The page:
Invisibility Cloak: When the invisibility cloak card is flipped over, the player who played the card gets to put another one of their cards underneath the invisibility cloak. This card is placed face down until the end of the round. If the invisibility card is never flipped over during the round, this ability is never activated and the card is worth zero points.
Traitor: When the traitor is flipped over, the owner has the option to switch the goal card from the column that the traitor was placed in with the goal card for any of the other columns. If the player doesn’t want to switch goal cards they don’t have to. This ability may immediately end a round if all of the goal cards are met after the switch.
Cards Whose Ability Is Applied After the Round Finishes
Musketeers: This ability must be applied first. When this card is flipped over, all special abilities from cards in the column that the card was played in are no longer applied.
Wizard: The Wizard’s ability is applied after the Musketeers. All cards valued 10 or higher are removed from the column. The Wizard affects cards that are boosted over 10, Doppelgangers, and cards underneath invisibility cloaks. If two wizards are played in the same column, they neutralize one another and the wizard’s ability no longer affects the column.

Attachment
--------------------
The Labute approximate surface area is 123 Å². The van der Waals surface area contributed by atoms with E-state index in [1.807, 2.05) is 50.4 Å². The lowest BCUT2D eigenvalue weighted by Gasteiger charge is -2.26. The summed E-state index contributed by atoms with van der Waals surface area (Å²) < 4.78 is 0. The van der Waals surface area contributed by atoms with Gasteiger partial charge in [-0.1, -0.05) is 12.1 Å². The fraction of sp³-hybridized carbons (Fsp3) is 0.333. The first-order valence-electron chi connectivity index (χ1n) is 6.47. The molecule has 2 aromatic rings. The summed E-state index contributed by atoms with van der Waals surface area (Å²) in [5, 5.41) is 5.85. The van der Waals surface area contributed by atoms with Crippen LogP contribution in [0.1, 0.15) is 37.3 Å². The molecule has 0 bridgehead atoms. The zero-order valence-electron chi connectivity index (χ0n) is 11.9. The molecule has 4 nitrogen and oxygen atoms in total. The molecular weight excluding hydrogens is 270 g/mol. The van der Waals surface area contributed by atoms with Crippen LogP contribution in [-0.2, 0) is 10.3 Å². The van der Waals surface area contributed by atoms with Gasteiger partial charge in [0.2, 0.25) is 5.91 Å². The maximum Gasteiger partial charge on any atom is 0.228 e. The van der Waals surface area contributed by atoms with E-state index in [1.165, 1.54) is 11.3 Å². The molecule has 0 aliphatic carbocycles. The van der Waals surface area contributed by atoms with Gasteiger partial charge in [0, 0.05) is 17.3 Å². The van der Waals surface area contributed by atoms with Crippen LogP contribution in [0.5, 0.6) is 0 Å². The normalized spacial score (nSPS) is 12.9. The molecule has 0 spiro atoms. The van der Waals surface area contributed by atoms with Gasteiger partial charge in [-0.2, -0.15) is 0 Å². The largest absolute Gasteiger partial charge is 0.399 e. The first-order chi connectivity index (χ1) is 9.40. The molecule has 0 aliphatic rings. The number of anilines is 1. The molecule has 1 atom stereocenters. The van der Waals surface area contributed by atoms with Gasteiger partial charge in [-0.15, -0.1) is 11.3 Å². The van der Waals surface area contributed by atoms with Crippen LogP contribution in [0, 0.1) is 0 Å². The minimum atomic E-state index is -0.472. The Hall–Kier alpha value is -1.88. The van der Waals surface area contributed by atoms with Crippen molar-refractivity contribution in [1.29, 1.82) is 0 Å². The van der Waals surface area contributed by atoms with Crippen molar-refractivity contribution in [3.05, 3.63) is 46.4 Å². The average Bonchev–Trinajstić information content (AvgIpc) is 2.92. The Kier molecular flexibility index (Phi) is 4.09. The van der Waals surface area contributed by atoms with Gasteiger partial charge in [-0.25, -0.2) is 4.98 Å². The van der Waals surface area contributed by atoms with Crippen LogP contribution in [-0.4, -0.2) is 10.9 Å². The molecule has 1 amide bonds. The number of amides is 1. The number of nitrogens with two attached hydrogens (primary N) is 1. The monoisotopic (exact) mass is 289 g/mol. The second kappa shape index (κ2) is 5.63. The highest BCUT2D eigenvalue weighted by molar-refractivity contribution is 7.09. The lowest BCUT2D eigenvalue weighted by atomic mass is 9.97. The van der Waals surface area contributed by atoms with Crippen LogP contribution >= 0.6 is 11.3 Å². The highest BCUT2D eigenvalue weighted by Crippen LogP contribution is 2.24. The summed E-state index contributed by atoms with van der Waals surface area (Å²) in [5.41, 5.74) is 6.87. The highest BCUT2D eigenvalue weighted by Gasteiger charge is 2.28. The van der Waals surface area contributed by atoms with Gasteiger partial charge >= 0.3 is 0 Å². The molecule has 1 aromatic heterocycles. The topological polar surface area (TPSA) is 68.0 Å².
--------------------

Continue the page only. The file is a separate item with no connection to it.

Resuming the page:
Witch: The Witch’s ability is applied after the Wizards. All cards valued 9 or lower are removed from the column (except for the witch card itself). This also affects Doppelgangers and cards placed under invisibility cloaks with values less than 9. If two witches are played in the same column they cancel out one another and their effect is not applied.
Prince & Squire: When a player plays both their prince and squire in the same column, they automatically win that column. If more than one player has the pair in the same column, the player who has the card closest to the top of the column wins the column.
Hermit: The card loses one point for every other card in the same column as the Hermit.
Small Giant: The Small Giant increases in value by three for every additional card played in the column.